“We recognize the need for dual incomes and providing military spouses with the opportunity to gain a college education and a career that works well with the military way of life,” Yvonne Lawrence coordinator of Military Programs at Rio Salado College said.
“Rio Salado online course work allows spouses around the globe to earn college credit even though they maintain a very transitory life,” Lawrence said.
Rio Salado has a dedicated military advisement team. These advisors understand the needs and challenges of going to college while serving one’s country, Lawrence said. The college’s schedule is also conducive to the military lifestyle with classes starting more than just once a semester but every Monday.
“TriWest is privileged to partner with the Maricopa Community Colleges to provide this opportunity for U.S. service members and their families,” said David J. McIntyre, president and CEO for TriWest Healthcare Alliance, which sponsors the new scholarship. “It is the least we can do in return for the opportunities that we all have as Americans, thanks to their service to our country.”
TriWest is a Phoenix-based corporation that partners with the Department of Defense to support the health care needs of 2.7 million members of the military, is open to military members and their families.
Scholarship winners will be awarded a maximum of $500 per applicant per term. The scholarship can be used for tuition, books or stipends. Priority will be given to Rio Salado College students but the scholarship is available to all MCCCD students on request who have a financial need. Applicants must enroll in a minimum of three credit hours a term. Scholarship winners must maintain a 2.0 grade point average to receive subsequent scholarship funding.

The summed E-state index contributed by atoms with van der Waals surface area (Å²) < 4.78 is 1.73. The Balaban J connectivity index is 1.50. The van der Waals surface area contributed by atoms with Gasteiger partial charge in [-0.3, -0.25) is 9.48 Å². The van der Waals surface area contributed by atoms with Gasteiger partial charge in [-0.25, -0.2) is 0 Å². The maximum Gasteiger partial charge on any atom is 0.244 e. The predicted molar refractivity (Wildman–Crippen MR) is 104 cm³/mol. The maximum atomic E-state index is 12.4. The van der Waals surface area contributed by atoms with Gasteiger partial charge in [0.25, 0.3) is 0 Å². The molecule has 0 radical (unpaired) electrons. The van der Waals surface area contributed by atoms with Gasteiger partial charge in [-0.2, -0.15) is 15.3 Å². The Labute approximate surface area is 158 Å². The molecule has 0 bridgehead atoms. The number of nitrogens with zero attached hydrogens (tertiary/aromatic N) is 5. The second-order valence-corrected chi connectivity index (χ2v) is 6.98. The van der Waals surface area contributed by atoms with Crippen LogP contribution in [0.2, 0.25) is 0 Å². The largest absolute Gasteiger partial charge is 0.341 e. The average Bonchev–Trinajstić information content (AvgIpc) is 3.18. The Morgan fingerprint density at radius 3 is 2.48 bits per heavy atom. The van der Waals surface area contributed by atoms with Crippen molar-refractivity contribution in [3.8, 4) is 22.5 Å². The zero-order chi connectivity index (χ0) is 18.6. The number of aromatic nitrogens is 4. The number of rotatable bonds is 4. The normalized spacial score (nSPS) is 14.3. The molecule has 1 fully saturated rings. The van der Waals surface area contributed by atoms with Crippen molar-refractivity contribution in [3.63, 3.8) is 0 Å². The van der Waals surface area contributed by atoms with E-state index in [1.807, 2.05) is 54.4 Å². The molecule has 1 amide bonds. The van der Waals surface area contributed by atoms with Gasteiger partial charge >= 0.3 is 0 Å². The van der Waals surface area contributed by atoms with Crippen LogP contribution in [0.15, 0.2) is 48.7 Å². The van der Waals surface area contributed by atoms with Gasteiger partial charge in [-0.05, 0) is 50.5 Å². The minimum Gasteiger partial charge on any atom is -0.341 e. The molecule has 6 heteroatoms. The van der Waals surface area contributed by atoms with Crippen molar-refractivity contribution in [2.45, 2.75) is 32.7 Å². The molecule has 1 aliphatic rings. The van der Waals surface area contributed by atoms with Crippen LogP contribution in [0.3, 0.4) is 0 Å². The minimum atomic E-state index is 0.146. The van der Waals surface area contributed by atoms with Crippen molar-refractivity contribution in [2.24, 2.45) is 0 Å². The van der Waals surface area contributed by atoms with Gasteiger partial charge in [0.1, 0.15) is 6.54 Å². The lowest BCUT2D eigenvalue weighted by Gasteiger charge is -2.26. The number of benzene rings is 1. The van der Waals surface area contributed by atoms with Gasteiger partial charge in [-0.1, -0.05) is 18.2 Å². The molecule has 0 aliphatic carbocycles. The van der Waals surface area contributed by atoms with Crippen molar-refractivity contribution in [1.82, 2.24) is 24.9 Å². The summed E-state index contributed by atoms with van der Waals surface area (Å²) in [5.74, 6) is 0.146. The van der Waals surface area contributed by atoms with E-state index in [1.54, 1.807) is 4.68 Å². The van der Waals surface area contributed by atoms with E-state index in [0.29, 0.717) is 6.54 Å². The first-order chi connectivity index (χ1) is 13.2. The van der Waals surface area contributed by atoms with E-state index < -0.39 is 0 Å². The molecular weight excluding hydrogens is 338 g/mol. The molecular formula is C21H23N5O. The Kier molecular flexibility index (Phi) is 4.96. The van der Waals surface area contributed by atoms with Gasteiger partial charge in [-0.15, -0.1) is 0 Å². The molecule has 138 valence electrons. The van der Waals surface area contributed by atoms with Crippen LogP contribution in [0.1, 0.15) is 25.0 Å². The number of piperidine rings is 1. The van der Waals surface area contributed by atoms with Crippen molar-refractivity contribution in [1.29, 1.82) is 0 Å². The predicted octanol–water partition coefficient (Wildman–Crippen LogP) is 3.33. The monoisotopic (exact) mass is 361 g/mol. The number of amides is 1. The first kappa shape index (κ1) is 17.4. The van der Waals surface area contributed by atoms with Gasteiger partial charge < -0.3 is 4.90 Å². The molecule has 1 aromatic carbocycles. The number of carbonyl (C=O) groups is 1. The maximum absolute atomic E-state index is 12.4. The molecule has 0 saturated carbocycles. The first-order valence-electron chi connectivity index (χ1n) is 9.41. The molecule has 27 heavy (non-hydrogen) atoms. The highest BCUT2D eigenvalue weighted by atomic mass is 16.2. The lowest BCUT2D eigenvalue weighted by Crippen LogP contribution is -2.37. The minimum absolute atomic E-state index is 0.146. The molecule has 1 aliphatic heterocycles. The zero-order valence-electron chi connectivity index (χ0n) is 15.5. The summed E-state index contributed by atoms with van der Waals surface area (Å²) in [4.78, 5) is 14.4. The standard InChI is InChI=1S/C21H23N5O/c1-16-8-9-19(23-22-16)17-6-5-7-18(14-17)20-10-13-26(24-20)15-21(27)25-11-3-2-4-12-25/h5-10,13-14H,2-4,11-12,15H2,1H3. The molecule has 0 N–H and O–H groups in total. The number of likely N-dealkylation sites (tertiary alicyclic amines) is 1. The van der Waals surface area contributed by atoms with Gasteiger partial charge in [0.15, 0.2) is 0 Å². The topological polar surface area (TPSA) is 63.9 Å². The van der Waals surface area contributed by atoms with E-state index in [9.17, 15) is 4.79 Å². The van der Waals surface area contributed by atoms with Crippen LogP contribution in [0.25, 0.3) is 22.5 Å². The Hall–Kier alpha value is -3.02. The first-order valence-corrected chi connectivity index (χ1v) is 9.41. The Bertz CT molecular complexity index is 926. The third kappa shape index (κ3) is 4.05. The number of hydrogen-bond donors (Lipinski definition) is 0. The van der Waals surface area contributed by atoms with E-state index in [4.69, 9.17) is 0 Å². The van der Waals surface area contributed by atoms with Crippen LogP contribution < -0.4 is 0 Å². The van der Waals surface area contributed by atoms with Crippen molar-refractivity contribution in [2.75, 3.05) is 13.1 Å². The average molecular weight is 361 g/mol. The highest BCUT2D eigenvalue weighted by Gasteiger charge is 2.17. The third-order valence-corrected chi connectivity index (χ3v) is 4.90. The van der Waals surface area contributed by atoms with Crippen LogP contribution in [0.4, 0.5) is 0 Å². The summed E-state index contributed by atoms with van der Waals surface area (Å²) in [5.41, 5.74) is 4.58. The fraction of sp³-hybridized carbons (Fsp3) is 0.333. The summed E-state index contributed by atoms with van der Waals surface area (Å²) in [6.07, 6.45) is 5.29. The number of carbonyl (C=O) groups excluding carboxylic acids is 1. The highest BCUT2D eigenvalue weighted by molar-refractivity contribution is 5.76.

Applicants for the scholarship must be service members, spouses or dependents of someone who is in the active, reserve, or guard component of any U. S. military service branch
For more information on the TriWest Military Scholarship visit the MCCCD Foundation web site at
or call at 480-731-8407. Applicants can also go to the Rio Salado web site at or call 480- 517-8000 or 1-800-729-1129.


National testing center opens at Rio Salado@Luke AFB

Rio Salado College is proud to announce an On-Base National Test Center is opening at Rio Salado @ Luke AFB in Glendale on Wednesday, July 23.

An open house will be held at 10 a.m. in conjunction with a college fair at the base, 7383 N. Litchfield Road in Glendale.

Students will be able to take the College-Level Examination Program (CLEP) and DSST exams at Rio Salado @Luke AFB. CLEP and the DSST are testing programs that give students the opportunity to earn college credit for learning that is acquired outside the traditional classroom. The exams are free of charge to members of the military, Bill Bristol, coordinator of instructional programs for the West Valley - Luke Air Force Base for Rio Salado College said.

Luke Air Force Base Wing Command CMSgt. Richard Robinson and Deputy Commander of the Mission Support Group David Edwards will provide opening remarks at the open house on the third floor in the atrium next to the cafeteria near the college fair. Charles Dittell, the new Chief of Education and Training at Luke Air Force Base, will serve as moderator and also make introductory remarks.

Rio Salado administrators are expected to attend as well.

After the opening comments, the group will move to the new Test Center, where Dr. Chris Bustamante, Rio Salado College vice-president of Community Development and Student Services will speak. Cake and punch will be served in the atrium afterwards.

The public is welcome to attend the event but must secure a pass to access the base. Information: 480-377-4010.